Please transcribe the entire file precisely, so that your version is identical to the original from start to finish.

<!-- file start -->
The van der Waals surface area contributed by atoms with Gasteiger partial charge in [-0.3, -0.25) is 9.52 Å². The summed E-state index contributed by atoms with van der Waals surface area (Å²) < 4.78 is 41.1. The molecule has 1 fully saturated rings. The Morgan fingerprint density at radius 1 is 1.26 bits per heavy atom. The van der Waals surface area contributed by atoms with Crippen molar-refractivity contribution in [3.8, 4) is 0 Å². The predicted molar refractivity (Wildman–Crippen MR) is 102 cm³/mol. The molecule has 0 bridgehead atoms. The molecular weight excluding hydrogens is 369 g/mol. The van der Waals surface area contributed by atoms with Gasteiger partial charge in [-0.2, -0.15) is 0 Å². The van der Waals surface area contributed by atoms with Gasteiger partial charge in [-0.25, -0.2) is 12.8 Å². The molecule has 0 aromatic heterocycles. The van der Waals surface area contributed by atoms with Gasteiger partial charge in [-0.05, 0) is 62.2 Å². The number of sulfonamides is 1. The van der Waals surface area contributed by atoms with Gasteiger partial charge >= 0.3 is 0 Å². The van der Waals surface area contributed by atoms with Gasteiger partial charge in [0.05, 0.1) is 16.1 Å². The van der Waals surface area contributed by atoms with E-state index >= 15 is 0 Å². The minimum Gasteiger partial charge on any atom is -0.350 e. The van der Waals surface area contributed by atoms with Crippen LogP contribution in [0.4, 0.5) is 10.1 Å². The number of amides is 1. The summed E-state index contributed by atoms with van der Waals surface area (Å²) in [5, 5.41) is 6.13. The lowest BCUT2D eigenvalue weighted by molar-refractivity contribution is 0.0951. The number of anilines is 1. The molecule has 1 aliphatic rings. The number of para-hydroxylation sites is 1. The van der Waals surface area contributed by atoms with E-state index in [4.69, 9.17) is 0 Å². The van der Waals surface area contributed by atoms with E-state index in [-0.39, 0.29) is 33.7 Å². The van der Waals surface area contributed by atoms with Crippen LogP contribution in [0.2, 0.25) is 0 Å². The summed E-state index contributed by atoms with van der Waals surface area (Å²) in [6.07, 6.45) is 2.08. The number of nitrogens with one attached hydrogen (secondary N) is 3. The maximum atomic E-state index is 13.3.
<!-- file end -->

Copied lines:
The van der Waals surface area contributed by atoms with Gasteiger partial charge in [-0.3, -0.25) is 9.52 Å². The summed E-state index contributed by atoms with van der Waals surface area (Å²) < 4.78 is 41.1. The molecule has 1 fully saturated rings. The Morgan fingerprint density at radius 1 is 1.26 bits per heavy atom. The van der Waals surface area contributed by atoms with Crippen molar-refractivity contribution in [3.8, 4) is 0 Å². The predicted molar refractivity (Wildman–Crippen MR) is 102 cm³/mol. The molecule has 0 bridgehead atoms. The molecular weight excluding hydrogens is 369 g/mol. The van der Waals surface area contributed by atoms with Gasteiger partial charge in [-0.2, -0.15) is 0 Å². The van der Waals surface area contributed by atoms with Gasteiger partial charge in [-0.25, -0.2) is 12.8 Å². The molecule has 0 aromatic heterocycles. The van der Waals surface area contributed by atoms with Gasteiger partial charge in [-0.05, 0) is 62.2 Å². The number of sulfonamides is 1. The van der Waals surface area contributed by atoms with Gasteiger partial charge >= 0.3 is 0 Å². The van der Waals surface area contributed by atoms with Gasteiger partial charge in [0.05, 0.1) is 16.1 Å². The van der Waals surface area contributed by atoms with E-state index >= 15 is 0 Å². The minimum Gasteiger partial charge on any atom is -0.350 e. The van der Waals surface area contributed by atoms with Crippen LogP contribution in [0.4, 0.5) is 10.1 Å². The number of amides is 1. The summed E-state index contributed by atoms with van der Waals surface area (Å²) in [5, 5.41) is 6.13. The lowest BCUT2D eigenvalue weighted by molar-refractivity contribution is 0.0951. The number of anilines is 1. The molecule has 1 aliphatic rings. The number of para-hydroxylation sites is 1. The van der Waals surface area contributed by atoms with E-state index in [4.69, 9.17) is 0 Å². The van der Waals surface area contributed by atoms with E-state index in [-0.39, 0.29) is 33.7 Å². The van der Waals surface area contributed by atoms with Crippen LogP contribution in [0.2, 0.25) is 0 Å². The summed E-state index contributed by atoms with van der Waals surface area (Å²) in [6.07, 6.45) is 2.08. The number of nitrogens with one attached hydrogen (secondary N) is 3. The maximum atomic E-state index is 13.3.